Uh..there’s really no contest in trying to even bother following up to the last post; a post that describes a place where I watched the sun rise over the world’s oldest desert, or where I took some of my favorite photos at the most surreal landscapes I’ve ever laid eyes upon.
But, obligations are obligations as the group parts ways today in Windhoek after traveling 16 days together through 13 countries in Africa.
Following up on yesterday’s trip to Sossusvlei: At 12:30pm we began to drive back to the capital city of Windhoek, stopping a few times to push our vehicle out of a sand dune, and of course, ice cream. We arrived at around 8pm and had one last dinner again at Joe’s Beerhouse (the only place open for groups on a late Sunday night). Afterwards, we turned in early as half the group would be getting up at 4am for their 6am flight back to the USA.
As for the 3 of us left over — Duncan, Kel and myself — we got up later at around 9am and decided to head early to the airport to check into our flights, but not before doing some brief sightseeing around Windhoek.
While Windhoek has been mainly viewed as a home base for desert safaris, it also can be regarded as a lovely, developed, walkable capital city that can otherwise resemble a nice suburban town in upstate New York.
And so before heading to the airport, we first stopped at the nearby Train Station, which doubles as a transit museum featuring one of the first German locomotives to traverse the barren deserts of Namibia:
We then drove by Zoo Park, notable for it being the site of a 5,000 year old elephant hunt; elephant fossils and rudimentary hunting equipment of our early ancestors were unearthed here.
Then we drove up to Windhoek’s unofficial landmark and symbol, the Lutheran Christus Church.
Across the street from Christus Church is the Titenpalast (behind that giant building, which I think is more impressive) now known as the Parliament of Namibia. It’s remarkable for using only indigenous materials in its construction.
Finally, there was this early 20th century Heinitzburg Castle that’s now an expensive hotel. Yeah, ok.
That’s it — Off to the airport! I have a 2 hour flight to Johannesburg followed by a 3 hour layover, then an 8 hour flight to Dubai followed by a 7 hour layover, and then finally a 13 hour flight to NYC.
Thank you Sydney for your company, your sense of humor, and for being so patient driving us around the past 3 days!
…but when I thought the adventure would end here, I would be so wrong once I got to my layover in Dubai!
So usually if anyone, ANYONE, makes me check in my bag on a flight, I fight them (at some points it can border on whining) and win. Although Windhoek and Johannesburg have more liberal carry-on allowances, any flight leaving Dubai’s airports cannot carry anything more than a 7kg bag/case on the plane. So even though my main backpack would have fit in the overhead bin and my smaller backpack would have been my personal item under my set, the airport staff at Dubai still refused me to go back through security unless I checked in my larger bag.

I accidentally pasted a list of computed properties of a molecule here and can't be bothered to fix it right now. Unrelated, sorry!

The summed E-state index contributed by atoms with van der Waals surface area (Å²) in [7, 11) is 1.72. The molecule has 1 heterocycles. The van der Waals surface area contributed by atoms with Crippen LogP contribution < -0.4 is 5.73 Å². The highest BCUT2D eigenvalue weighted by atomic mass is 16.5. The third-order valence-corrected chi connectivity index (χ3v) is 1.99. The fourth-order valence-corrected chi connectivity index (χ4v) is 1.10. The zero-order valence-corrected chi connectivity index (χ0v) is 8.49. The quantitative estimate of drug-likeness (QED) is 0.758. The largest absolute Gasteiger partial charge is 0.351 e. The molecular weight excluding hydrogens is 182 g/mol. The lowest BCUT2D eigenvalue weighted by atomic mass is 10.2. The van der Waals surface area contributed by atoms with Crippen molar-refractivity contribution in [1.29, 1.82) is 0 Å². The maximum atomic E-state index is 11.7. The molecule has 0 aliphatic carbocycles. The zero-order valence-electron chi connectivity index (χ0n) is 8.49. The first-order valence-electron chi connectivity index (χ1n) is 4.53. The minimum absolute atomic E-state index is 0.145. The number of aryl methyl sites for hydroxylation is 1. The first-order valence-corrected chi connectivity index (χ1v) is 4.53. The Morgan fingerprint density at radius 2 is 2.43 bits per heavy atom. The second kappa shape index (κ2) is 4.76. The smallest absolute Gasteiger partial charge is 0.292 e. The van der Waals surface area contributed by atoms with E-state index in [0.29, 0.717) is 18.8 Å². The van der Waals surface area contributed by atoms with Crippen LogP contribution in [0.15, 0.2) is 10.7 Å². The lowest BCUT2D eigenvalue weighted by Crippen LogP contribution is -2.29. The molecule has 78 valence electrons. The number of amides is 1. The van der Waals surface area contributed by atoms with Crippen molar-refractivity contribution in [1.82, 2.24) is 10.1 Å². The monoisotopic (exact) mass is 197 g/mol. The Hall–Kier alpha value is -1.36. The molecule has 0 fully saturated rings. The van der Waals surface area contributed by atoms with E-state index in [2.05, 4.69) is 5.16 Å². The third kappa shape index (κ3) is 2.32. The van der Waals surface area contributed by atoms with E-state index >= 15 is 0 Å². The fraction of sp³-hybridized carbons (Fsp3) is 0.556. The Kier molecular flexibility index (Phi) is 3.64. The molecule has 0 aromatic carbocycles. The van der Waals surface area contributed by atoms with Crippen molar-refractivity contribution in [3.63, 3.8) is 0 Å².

Despite moving stuff around between the bags, no dice; the 7kg maximum at Dubai is strictly enforced. So I then trudged back (and it’s a big airport!) to the front of the airport and proceeded to check in my bag. But out of curiosity, I asked about whether anyone cancelled so I could move my seat more to the front (I was in the back in economy).
Their response? No problem; not only would I be moved up, I would also be upgraded to the plane’s business class for free (FYI, I don’t have any status with Emirates!), located in the upper floor of the fuselage.
So in my moment of irony I want to personally thank the staff that stopped me at security and refused to let me get onboard without checking in my bag. Thank you thank you thank you. My lesson has been learned.
So with dedicated and expedited boarding gates, security, and departure bridges reserves just for business and first class passengers, this oasis greeted me when I boarded:
My seat upon arrival:
My seat decked out as a bed with provided mattresses, duvet, and pillows:
First person POV:
They give you this beautiful brown leather bag filled with free upscale (think BVLGARI) single-use amenities, and a plastic bag with standard airplane socks and eyemask.
The windows themselves are a hi-tech shade/blinders that can be controlled remotely by the iPad/tablet next to you or directly.
And then there is the bar in the back (where the bathrooms are) that opens up after take-off and is staffed throughout the 13-hour flight with free food, chocolates, coffee/espresso, and a semi-full bar available anytime.
The bathrooms are pretty standard, save for the BVLGARI cologne and perfume and the window that looks outside while I peed.
And although the food tasted pretty standard, it was wonderfully plated with frequent utensil changes and condiment refills.
After 13 hours and nearly 8 movies (the best of which was my second viewing of the Bollywood film, 3 Idiots), we began to land at JFK airport, while being treated to the gorgeous thunderstorms outside.
So sad to leave this little island of paradise:
Not a bad way to end a crazy trip. Until the next monsoon…
– At time of posting in Windhoek, Namibia, it was 80.6 °F –
Humidity: 19% | Wind Speed: 11km/hr | Cloud Cover: partly cloudy